Canberra drivers will soon be able to check traffic conditions in real time with new technology

A new traffic management system will soon be installed to help Canberrans navigate traffic disruptions across the city center.

The ACT government says a combination of bluetooth sensors and new cutting cameras will be installed at “strategic locations” across the center of Canberra, where disruption and congestion are most likely.

The data collected can then be used to provide up-to-date information on travel times and potential disruptions through wireless road signage, and is also set to be published on radio and social media channels.

The ACT government says active monitoring of the network will also mean a faster response to accidents or problems before they cause greater congestion.

“Providing reliable information in real time will mean that commuters can make informed choices before or during their journey. It can mean they choose a different route, travel at a different time or hop on public transport,” said Transport Minister Chris Steel.

The NRMA said the new system was very welcome.

“It’s a good way to plan, for governments to understand where the pressures are that they need to address, but also to provide that information to the public in real time allows the public to plan ahead before they get behind the wheel. , “NRMA spokesman Peter Khoury said.

Tech announced before raising London Circuit

Artist impression of a cordless light rail vehicle in Canberra.
An artist’s impression of a cordless light rail vehicle driving on the London Circuit in Canberra.(Provided by: ACT Government)

The government’s announcement is actually timely, as traffic in the center of Canberra is expected to increase in the middle of the year, when construction begins on raising the London Circuit as part of the installation of Stage 2A of Canberra’s light rail system.

“We know that this boost in construction activity will disrupt our traffic network and it will affect how Canberran’s access to the city center,” Mr Steel said.

Light Rail Stage 2B received federal environmental approval last year; the line will cross the Lake Burley Griffin, cross the Parliamentary Triangle and meet the Woden line.

Preparations for Stage 2A of Canberra’s light rail project – taking passengers from the city to Commonwealth Park – began last year, and commuters were warned to expect four years of major road work.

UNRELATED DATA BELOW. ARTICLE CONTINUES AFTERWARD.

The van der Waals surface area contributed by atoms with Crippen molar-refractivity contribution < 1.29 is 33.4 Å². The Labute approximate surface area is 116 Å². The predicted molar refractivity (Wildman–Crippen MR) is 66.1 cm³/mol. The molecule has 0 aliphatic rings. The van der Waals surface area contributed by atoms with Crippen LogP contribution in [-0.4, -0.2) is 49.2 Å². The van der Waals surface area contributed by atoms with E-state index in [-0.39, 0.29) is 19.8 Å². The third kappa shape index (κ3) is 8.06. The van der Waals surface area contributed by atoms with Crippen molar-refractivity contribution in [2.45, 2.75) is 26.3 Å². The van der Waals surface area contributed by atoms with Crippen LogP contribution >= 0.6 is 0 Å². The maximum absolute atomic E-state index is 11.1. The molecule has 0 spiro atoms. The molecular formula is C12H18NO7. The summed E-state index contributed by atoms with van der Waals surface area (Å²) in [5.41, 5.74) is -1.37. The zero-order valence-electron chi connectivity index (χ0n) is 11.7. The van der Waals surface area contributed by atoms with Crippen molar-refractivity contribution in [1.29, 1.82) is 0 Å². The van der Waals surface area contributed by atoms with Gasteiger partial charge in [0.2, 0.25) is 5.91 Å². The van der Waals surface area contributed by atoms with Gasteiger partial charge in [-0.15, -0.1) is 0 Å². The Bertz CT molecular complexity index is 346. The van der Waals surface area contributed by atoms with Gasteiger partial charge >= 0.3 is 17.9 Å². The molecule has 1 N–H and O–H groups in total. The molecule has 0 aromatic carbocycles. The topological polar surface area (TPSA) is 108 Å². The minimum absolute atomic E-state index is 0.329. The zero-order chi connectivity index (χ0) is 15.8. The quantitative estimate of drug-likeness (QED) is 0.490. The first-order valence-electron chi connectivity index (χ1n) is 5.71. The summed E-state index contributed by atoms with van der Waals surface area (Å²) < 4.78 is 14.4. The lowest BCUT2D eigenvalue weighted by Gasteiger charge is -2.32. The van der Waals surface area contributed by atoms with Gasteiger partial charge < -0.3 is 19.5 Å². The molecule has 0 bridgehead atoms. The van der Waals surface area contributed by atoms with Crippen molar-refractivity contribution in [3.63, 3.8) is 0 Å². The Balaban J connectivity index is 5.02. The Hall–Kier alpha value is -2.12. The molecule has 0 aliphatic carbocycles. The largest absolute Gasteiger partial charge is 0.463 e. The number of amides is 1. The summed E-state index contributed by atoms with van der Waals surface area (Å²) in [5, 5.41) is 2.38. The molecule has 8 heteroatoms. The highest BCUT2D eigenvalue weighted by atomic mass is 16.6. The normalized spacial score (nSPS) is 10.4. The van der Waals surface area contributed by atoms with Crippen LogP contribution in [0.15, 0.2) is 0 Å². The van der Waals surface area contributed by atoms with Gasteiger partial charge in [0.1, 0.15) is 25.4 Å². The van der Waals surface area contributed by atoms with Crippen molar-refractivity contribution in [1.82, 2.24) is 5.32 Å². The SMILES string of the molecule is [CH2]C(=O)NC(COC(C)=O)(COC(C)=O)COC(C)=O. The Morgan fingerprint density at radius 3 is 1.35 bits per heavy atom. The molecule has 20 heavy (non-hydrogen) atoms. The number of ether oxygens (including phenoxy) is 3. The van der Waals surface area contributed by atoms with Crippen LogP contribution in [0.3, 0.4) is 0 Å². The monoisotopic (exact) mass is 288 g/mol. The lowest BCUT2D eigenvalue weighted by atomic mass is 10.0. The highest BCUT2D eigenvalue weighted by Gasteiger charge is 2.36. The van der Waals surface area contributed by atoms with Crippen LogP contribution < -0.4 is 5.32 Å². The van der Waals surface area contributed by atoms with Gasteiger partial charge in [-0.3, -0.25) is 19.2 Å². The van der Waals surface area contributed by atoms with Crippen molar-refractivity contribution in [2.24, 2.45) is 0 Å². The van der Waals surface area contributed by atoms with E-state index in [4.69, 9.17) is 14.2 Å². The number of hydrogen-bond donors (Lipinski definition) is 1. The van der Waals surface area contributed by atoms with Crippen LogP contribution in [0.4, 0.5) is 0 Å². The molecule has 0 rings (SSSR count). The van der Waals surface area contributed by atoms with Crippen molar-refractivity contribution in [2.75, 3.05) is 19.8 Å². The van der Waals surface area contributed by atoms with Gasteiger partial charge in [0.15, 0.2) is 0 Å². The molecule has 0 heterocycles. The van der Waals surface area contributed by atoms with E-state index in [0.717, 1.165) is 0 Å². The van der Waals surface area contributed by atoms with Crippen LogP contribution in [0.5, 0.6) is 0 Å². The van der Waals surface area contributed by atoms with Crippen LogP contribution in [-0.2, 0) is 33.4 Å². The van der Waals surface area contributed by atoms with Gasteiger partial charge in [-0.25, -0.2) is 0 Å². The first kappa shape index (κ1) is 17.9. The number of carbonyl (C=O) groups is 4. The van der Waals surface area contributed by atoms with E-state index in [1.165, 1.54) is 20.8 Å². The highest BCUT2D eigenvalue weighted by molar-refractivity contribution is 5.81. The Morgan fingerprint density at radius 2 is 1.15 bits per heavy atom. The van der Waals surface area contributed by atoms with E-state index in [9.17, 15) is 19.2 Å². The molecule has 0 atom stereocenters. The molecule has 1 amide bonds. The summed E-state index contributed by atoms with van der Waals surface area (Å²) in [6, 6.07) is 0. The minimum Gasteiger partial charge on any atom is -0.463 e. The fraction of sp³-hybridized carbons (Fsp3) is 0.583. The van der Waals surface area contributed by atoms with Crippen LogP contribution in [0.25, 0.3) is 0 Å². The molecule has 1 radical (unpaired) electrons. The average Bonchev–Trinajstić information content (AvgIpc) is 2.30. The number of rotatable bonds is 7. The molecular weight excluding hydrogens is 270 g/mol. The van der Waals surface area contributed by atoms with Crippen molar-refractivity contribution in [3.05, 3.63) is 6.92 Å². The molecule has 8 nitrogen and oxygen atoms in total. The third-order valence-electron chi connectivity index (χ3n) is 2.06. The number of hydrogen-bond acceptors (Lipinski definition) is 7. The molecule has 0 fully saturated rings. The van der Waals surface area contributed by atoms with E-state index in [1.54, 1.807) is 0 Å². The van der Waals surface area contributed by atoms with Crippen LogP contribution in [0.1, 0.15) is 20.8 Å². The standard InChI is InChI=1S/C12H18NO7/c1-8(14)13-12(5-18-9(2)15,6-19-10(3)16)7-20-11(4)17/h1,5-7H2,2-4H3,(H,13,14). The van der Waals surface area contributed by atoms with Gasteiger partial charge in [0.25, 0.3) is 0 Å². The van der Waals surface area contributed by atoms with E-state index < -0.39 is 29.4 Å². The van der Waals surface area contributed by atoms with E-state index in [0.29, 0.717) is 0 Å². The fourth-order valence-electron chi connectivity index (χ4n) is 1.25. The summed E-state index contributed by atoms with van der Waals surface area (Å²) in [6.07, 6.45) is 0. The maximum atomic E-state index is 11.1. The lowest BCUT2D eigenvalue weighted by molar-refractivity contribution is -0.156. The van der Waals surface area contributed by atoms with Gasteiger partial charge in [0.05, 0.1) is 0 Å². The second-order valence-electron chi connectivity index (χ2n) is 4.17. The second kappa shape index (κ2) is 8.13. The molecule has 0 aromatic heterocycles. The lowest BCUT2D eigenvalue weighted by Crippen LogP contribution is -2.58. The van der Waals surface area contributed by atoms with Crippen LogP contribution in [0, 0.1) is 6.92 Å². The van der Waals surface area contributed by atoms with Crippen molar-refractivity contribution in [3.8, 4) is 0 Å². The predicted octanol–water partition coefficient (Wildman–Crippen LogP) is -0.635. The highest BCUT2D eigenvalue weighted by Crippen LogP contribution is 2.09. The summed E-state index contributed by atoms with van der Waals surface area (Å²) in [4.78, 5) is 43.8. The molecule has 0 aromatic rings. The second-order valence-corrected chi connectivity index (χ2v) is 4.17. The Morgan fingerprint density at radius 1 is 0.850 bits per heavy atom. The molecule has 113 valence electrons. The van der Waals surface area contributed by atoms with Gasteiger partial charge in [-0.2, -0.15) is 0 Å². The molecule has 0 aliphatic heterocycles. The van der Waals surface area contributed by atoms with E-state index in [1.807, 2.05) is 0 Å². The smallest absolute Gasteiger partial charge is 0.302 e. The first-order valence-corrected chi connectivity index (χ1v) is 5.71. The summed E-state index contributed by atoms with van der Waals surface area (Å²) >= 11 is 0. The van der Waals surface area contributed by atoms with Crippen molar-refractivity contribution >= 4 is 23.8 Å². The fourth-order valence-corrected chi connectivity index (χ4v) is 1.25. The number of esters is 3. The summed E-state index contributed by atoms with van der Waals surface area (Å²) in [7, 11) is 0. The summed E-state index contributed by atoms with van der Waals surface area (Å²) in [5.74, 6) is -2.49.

At the time, Mr Steel said the project would cause “a significant amount of congestion that our city probably has not seen before in its history”.

He said, however, that the completion of stage 2A of the light rail was a step towards a more “sustainable, vibrant and better connected city”.

NRMA calls for real-time data on gasoline prices

A man in a suit points to a white, round camera used to monitor roads.
Gavin Leng, assistant director of intelligent transportation systems, shows the cameras to be used in the government’s traffic technology update.(ABC News: Chantelle Al-Khouri)

Sir. Khoury said similar real-time traffic technology had been rolled out in Sydney and elsewhere in the world.

“We know that technology continues to play a major role in managing congestion and traffic flow, and that’s important as the population grows,” he said.

“The use of drones is also increasingly a factor so that traffic management organizers can look ahead.”

But Mr Khoury said drivers would also benefit from receiving real-time information on petrol prices.

“There is already technology that has been in the field now for five or six years in New South Wales that is doing something similar with gasoline prices,” he said.

“The public gets access to real-time data for every gas station in the state, and it enables them to make the right choices for themselves when they fill up.

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